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Digital Integrated Circuits A Design Perspective. System on a Chip Design. Application Specific Integrated Circuits: Introduction. Jun-Dong Cho SungKyunKwan Univ. Dept. of ECE, Vada Lab. http://vada.skku.ac.kr. Contents. Why ASIC? Introduction to System On Chip Design

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Digital Integrated Circuits A Design Perspective


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    1. Digital Integrated CircuitsA Design Perspective System on a Chip Design

    2. Application Specific Integrated Circuits: Introduction Jun-Dong Cho SungKyunKwan Univ. Dept. of ECE, Vada Lab. http://vada.skku.ac.kr

    3. Contents • Why ASIC? • Introduction to System On Chip Design • Hardware and Software Co-design • Low Power ASIC Designs

    4. Why ASIC – Design productivity grows! Complexity increase 40 % per year Design productivity increase 15 % per year • Integration of PCB on single die

    5. Silicon in 2010 Die Area: 2.5x2.5 cm Voltage: 0.6 V Technology: 0.07 m

    6. ASIC Principles • Value-added ASIC for huge volume opportunities; standard parts for quick time to market applications • Economics of Design • Fast Prototyping, Low Volume • Custom Design, Labor Intensive, High Volume • CAD Tools Needed to Achieve the Design Strategies • System-level design: Concept to VHDL/C • Physical design VHDL/C to silicon, Timing closure (Monterey, Magma, Synopsys, Cadence, Avant!) • Design Strategies:Hierarchy; Regularity; Modularity; Locality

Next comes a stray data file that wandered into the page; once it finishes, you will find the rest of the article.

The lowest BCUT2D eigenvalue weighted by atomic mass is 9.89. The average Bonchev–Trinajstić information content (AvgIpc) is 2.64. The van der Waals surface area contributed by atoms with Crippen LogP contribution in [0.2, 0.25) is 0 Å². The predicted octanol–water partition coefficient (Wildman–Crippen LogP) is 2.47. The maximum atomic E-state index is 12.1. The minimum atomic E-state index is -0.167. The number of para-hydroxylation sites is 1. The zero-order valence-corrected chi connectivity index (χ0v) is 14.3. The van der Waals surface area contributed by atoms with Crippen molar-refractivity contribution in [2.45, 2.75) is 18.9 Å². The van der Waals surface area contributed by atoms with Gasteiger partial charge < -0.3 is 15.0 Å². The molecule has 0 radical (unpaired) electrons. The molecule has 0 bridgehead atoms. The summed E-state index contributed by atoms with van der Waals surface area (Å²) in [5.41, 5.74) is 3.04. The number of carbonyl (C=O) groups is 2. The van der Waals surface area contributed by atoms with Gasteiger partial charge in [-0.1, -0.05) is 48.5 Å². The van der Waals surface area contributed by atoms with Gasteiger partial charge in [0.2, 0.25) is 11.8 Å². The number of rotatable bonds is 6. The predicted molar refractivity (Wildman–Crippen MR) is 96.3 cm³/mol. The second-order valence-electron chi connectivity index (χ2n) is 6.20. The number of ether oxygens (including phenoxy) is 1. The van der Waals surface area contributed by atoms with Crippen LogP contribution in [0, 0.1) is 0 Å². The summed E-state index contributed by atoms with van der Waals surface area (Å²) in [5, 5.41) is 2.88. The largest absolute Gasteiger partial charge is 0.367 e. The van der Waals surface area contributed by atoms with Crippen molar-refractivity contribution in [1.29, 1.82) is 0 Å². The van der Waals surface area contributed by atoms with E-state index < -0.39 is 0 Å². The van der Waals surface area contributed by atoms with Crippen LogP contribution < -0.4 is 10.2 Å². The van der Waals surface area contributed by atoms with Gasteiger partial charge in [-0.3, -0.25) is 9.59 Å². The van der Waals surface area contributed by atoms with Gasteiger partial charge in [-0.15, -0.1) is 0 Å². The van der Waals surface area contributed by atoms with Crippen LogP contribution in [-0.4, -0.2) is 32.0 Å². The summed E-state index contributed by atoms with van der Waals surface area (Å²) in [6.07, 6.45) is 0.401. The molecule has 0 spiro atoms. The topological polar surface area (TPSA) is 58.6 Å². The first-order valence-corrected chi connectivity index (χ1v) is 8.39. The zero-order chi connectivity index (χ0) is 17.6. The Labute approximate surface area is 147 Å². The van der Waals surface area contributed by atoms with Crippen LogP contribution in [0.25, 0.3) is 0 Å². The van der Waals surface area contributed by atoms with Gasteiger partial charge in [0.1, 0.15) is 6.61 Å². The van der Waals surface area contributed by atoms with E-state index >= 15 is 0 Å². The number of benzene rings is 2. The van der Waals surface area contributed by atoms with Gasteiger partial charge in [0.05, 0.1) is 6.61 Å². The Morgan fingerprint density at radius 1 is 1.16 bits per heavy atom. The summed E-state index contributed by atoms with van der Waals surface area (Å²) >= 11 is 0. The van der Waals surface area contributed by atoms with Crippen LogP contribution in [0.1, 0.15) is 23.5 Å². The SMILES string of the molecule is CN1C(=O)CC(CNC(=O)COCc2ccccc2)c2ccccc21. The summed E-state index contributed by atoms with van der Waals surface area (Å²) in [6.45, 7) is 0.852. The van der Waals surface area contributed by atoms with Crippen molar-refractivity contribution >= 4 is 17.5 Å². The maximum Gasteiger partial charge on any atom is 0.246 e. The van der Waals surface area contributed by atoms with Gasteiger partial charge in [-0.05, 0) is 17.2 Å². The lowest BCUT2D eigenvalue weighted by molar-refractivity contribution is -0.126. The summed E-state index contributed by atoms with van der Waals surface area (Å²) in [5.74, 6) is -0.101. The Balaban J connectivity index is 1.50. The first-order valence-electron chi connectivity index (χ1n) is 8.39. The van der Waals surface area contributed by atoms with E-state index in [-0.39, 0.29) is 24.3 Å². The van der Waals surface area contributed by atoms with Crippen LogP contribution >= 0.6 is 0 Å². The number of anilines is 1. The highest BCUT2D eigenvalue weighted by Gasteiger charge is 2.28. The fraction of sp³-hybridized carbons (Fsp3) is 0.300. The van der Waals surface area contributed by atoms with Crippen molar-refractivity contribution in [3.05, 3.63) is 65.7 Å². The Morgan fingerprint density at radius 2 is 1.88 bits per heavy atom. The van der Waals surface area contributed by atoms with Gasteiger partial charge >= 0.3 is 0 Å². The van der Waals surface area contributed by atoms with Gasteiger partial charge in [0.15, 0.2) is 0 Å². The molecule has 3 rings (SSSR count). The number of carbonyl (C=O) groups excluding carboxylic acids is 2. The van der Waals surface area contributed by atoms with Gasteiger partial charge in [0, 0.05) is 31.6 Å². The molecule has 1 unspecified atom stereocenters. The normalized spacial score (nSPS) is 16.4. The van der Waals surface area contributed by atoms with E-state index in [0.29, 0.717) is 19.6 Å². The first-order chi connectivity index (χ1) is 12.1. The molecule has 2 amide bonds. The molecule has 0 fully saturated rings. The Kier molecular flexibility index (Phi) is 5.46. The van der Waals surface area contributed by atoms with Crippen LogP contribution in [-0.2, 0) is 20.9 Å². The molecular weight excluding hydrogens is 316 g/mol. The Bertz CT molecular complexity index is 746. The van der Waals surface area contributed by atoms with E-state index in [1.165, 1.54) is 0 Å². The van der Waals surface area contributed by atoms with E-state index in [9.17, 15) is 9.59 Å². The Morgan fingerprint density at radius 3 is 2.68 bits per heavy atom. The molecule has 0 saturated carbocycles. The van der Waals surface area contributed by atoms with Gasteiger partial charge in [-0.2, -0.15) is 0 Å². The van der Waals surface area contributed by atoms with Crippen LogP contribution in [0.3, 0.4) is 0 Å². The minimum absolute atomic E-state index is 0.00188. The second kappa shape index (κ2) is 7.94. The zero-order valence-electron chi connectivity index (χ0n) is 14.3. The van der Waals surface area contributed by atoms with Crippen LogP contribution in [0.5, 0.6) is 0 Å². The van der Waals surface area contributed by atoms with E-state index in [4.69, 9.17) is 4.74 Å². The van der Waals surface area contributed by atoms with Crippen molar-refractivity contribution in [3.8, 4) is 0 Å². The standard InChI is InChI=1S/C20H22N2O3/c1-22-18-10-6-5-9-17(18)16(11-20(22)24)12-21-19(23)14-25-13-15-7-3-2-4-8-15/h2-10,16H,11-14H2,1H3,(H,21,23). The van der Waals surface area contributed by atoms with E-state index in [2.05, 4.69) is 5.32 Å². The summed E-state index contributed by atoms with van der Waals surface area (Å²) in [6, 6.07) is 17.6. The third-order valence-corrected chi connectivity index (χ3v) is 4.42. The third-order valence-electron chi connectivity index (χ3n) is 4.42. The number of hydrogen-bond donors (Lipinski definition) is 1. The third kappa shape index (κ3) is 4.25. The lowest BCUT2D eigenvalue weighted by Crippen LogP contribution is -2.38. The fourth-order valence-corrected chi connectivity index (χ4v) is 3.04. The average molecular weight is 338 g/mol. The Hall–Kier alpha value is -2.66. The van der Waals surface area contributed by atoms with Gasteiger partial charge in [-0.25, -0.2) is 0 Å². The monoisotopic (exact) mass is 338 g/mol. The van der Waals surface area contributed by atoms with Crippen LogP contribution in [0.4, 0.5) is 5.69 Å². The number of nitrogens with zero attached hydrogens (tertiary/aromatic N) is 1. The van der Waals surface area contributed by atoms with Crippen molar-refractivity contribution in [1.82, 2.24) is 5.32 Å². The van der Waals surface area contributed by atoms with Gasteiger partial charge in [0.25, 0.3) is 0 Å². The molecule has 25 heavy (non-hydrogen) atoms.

7. ASIC Design Strategies • Design is a continuous tradeoff to achieve performance specs with adequate results in all the other parameters. • Performance Specs- function, timing, speed, power • Size of Die- manufacturing cost • Time to Design- engineering cost and schedule • Ease of Test Generation & Testability- engineering cost, manufacturing cost, schedule

    8. ASIC Flow

    9. Structured ASIC Designs • Hierarchy:Subdivide the design into many levels of sub-modules • Regularity: Subdivide to max number of similar sub-modules at each level • Modularity: Define sub-modules unambiguously & well defined interfaces • Locality: Max local connections, keeping critical paths within module boundaries

    10. ASIC Design Options • Programmable Logic • Programmable Interconnect • Reprogrammable Gate Arrays • Sea of Gates & Gate Array Design • Standard Cell Design • Full Custom Mask Design • Symbolic Layout • Process Migration - Retargeting Designs

    11. ASIC Design Methodologies

    12. Why SOC? • SOC specs are coming from system engineers rather • than RTL descriptions • SOC will bridge the gap hardware/software and their implementation in novel, energy-efficient silicon architecture. • In SOC design, chips are assembled at IP block level (design reusable) and IP interfaces rather than gate level

    13. mP core Dedicated logic phone book keypad intfc phonebook RAM & ROM DMA S/P control protocol Demod and sync Viterbi Equal. voice recognition speech quality enhancement A de-intl & decoder RPE-LTP speech decoder digital down conv D Analog DSP core CMOS density now allows complete System-on-a-chip Solutions • FPGA • Reconfigurable Interconnect Source: Brodersen, ICASSP ‘98 Also like to add How do we design these chips?